The new model, known as ID.3, is the highest-profile response from Germany
to strict new European carbon emission limits and to battery-powered competition from the US and China.
The ID.3 was unveiled to the media on Monday, with VW chief executive Herbert Diess saying “the car for the new era is here”.
With ID.3 and its attendant range, “they can catch up the shortfall in electric mobility,” said industry expert Stefan Bratzel of the Center of Automotive Management.
“It has to be a success.”
Ralf Brandstätter, head of the Volkswagen brand, says the sprawling group
is investing hugely into polishing its image to be “younger, more dynamic and
First across Europe, then around the world, tens of thousands of logos at VW dealerships will be switched for the first time since 2012 — in time for the next top model's arrival.
“We want to earn back the recognition of society,” Brandstätter added as the group works to put its scandal-ridden past behind it.
Four years ago, public respectability appeared out of reach for VW, as it admitted to installing software to cheat regulatory emissions tests in 11 million vehicles worldwide.
It was the biggest industrial debacle in post-war German history.
But while “dieselgate” has so far cost VW more than €30 billion, it has also become a “catalyst for electric mobility” at the firm, Bratzel said.
The first model in a broader “ID” range, priced below €30,000, is a “key product” for a “key moment” in VW's development, he added.
A slew of future cars will be based on the battery-powered platform known as “MEB” that underpins the ID.3.
VW is introducing the technology just as tougher new European emissions regulations enter into force.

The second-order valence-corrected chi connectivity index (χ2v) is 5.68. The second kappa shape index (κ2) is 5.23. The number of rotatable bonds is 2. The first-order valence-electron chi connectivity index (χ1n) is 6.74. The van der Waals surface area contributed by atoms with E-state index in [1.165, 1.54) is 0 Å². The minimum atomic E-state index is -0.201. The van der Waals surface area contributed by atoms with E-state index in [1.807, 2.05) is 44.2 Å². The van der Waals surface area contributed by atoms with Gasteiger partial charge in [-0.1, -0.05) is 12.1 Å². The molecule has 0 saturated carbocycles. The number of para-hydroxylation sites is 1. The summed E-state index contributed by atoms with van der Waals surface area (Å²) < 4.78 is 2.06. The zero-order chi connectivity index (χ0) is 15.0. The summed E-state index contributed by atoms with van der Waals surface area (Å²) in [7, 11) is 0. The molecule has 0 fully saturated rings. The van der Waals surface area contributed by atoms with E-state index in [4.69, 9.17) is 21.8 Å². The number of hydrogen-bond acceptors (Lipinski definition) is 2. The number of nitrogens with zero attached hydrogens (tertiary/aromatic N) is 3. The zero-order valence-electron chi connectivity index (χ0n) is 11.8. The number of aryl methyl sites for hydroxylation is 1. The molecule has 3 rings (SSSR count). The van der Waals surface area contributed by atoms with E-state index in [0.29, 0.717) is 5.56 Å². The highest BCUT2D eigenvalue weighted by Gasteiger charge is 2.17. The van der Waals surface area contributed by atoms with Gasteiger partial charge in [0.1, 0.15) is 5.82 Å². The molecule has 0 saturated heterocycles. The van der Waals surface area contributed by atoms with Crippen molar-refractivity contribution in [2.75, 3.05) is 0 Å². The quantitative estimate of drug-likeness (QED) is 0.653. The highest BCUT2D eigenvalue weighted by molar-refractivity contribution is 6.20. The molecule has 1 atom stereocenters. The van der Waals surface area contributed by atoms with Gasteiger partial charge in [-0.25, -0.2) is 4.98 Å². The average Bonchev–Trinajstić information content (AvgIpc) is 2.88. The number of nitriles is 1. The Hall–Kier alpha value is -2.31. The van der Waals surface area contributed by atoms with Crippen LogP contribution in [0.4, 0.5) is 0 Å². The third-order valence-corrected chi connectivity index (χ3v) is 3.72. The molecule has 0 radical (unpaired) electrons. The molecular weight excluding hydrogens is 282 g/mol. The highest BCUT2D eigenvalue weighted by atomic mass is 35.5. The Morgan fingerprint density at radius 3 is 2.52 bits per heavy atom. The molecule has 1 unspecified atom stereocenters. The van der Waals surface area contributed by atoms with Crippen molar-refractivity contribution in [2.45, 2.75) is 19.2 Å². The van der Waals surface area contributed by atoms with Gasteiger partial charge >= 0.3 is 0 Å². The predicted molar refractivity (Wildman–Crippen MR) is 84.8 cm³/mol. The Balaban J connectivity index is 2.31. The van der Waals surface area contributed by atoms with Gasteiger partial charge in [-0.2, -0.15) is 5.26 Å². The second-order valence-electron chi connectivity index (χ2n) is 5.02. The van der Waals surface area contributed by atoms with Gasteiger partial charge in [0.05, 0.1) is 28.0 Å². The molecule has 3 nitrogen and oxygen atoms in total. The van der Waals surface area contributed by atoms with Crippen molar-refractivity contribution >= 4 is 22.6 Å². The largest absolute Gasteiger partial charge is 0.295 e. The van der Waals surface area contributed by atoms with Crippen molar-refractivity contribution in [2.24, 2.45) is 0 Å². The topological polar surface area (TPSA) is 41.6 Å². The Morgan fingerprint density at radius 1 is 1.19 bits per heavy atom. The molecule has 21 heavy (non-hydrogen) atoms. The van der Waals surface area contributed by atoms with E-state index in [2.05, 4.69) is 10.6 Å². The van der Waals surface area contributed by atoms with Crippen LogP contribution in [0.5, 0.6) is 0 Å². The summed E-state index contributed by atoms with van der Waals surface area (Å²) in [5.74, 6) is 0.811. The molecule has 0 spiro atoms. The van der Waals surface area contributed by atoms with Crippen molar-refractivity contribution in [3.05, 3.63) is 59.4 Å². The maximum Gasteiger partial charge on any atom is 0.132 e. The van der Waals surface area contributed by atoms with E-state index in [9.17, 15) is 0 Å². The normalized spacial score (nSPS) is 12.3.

From 2020, manufacturers' fleets must produce on average less than 95 grammes of carbon dioxide (CO2) per kilometre.
Breaching the limit means fines of €95 per excess gramme, multiplied by the number of cars sold in the European Union.
VW hopes to sell one million so-called “zero emission” vehicles per year by
More than 30,000 people have already pre-ordered a one-off special edition
of the ID.3, which costs more than the base model. But the broader German market is less encouraging.
Battery-powered vehicles make up just two percent of sales, while only 16 percent of Germans planning a car purchase would choose an electric car, according to a poll for energy firm EON.
“They have to find a way of selling them, otherwise they're not going to survive,” said Ferdinand Dudenhöffer of the Center Automotive Research (CAR).
SUVs cover costs
For now, electric cars are more expensive to build, as numbers aren't yet large enough to achieve economies of scale.
“In the medium term, there isn't any money to be made in electric cars,” Dudenhöffer judged.
“By 2023-24, battery production capacity will be available in Europe and prices will fall,” he predicted.
VW aims to scale up as quickly as possible by agreeing to license its MEB technology to Ford, one element of a partnership that also includes a focus on
Meanwhile many manufacturers are going through belt-tightening programmes
including job cuts to lift profitability.
And car sales are running out of steam, especially in the vital Chinese market.
Those factors combined rule out stopping production and sales of large, popular SUV models — highly profitable but also high on the hit list of environmentalists and city planners looking to slash space accorded to cars.
VW has launched an “SUV offensive” that will bring its offer in the class to 30 models by 2025, from 11 at present — some of them battery-powered.
“The money we'll earn from SUVs will allow us to face up to the future,”
VW's Brandstätter forecast.